Figure 3. rhSFRP-4 modulates P4 biosynthesis. Granulosa cells from immature rats were cultured, hormonally stimulated, and treated sequentially with FSH for 48 hr (first 48 hr) and LH for another 48 hr (second 48 hr). A. rhSFRP-4 (0.5 or 50 ng/ml) was added alone, B. cells were simultaneously treated with FSH or LH in the presence of rhSFRP-4 (0.5 or 50 ng/ml), and C. cells were pre-treated with rhSFRP-4 3 hr before FSH treatment and then further stimulated with LH. P4 levels were measured using ELISA and data were expressed as ng/mg protein. Bars are the mean±SEM of three independent experiments assayed in triplicate. Superscript letters indicate statistically significant differences between treatment groups: a compared to untreated cells; b compared to FSH-primed cells (***p<0.001; *p<0.05).





<p>Figure 4. Pre-treating granulosa cells (GCs) with exogenous sFRP4 prior to LH treatment abolished LH-induced P<sub>4</sub> production. rhSFRP-4 (0.5 <em>ng/ml</em>) was added to GCs prior to treatment with gonadotropins or simultaneously with FSH. Conditioned media were harvested after 3, 6, 12, 24, and 48 <em>hr</em>, and P<sub>4</sub> levels were measured using ELISA. Data are expressed as <em>ng/mg</em> protein. Data are the mean&plusmn;SD from three independent experiments assayed in triplicate (***p&lt;0.001, compared with other conditions).</p>

Figure 4. Pre-treating granulosa cells (GCs) with exogenous sFRP4 prior to LH treatment abolished LH-induced P4 production. rhSFRP-4 (0.5 ng/ml) was added to GCs prior to treatment with gonadotropins or simultaneously with FSH. Conditioned media were harvested after 3, 6, 12, 24, and 48 hr, and P4 levels were measured using ELISA. Data are expressed as ng/mg protein. Data are the mean±SD from three independent experiments assayed in triplicate (***p<0.001, compared with other conditions).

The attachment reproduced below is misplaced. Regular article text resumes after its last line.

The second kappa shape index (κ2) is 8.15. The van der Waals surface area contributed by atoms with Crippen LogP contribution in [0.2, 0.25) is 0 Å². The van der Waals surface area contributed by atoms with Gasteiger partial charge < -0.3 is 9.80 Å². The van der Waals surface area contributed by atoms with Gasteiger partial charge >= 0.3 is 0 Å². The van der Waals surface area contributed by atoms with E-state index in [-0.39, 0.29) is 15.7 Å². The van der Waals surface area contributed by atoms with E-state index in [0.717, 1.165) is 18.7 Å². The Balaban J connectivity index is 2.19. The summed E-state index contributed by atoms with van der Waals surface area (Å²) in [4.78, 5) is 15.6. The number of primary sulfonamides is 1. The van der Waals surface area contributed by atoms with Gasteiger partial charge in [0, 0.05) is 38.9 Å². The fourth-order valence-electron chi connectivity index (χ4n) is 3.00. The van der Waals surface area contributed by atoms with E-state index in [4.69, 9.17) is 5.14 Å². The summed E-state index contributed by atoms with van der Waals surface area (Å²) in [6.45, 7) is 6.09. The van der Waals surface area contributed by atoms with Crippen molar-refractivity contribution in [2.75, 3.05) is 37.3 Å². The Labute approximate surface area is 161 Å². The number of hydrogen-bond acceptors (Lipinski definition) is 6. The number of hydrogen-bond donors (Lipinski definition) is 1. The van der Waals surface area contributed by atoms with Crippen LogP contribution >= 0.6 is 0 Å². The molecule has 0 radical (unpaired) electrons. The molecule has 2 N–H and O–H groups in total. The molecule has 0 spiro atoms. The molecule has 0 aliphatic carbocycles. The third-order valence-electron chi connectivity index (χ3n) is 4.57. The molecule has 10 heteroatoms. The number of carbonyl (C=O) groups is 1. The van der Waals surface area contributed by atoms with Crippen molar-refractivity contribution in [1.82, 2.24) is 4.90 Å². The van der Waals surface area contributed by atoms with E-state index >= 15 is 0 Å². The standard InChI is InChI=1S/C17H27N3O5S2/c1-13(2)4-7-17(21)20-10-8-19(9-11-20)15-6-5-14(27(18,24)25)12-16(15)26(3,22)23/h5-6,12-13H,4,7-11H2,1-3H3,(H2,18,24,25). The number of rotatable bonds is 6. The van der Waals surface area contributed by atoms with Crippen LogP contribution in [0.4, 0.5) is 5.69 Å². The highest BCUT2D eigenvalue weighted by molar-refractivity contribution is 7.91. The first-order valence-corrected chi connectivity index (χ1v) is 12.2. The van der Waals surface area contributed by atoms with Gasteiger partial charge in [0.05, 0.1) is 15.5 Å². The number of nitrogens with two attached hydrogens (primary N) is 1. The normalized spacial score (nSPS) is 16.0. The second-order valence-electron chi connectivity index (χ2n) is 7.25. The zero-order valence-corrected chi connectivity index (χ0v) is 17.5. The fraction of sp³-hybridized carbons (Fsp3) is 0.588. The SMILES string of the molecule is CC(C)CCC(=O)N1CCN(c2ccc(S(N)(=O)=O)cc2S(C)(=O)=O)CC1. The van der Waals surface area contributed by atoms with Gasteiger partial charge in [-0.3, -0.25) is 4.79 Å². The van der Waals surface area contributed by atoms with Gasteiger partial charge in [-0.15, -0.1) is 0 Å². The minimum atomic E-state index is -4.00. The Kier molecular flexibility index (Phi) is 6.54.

<p>Figure 5. Exogenous SFRP4 modulates GSK3&beta; activity in rat granulosa cells in a dose-dependent manner. A. The western blot shows a representative result of three independent experiments. B. Quantification was performed using AlphaEaseFC software to conduct densitometric analysis of three independent experiments. &beta;-actin levels were used as an internal control. Data were reported as the mean&plusmn;SD of the fold change relative to untreated cells (which had an arbitrary value of 1.0). (*p&lt;0.05, compared with untreated cells).</p>

Figure 5. Exogenous SFRP4 modulates GSK3β activity in rat granulosa cells in a dose-dependent manner. A. The western blot shows a representative result of three independent experiments. B. Quantification was performed using AlphaEaseFC software to conduct densitometric analysis of three independent experiments. β-actin levels were used as an internal control. Data were reported as the mean±SD of the fold change relative to untreated cells (which had an arbitrary value of 1.0). (*p<0.05, compared with untreated cells).





<p>Figure 6. Exogenous SFRP4 modulates activated &beta;-catenin levels in rat granulosa cells in a dose-dependent manner. A. The western blot shows a representative result of three independent experiments. B. Quantification was performed using AlphaEaseFC software to conduct densitometric analysis of three independent experiments. &beta;-actin levels were used as an internal control. Data are reported as the mean&plusmn;SD of the fold change relative to untreated cells (which were set with an arbitrary value 1.0).</p>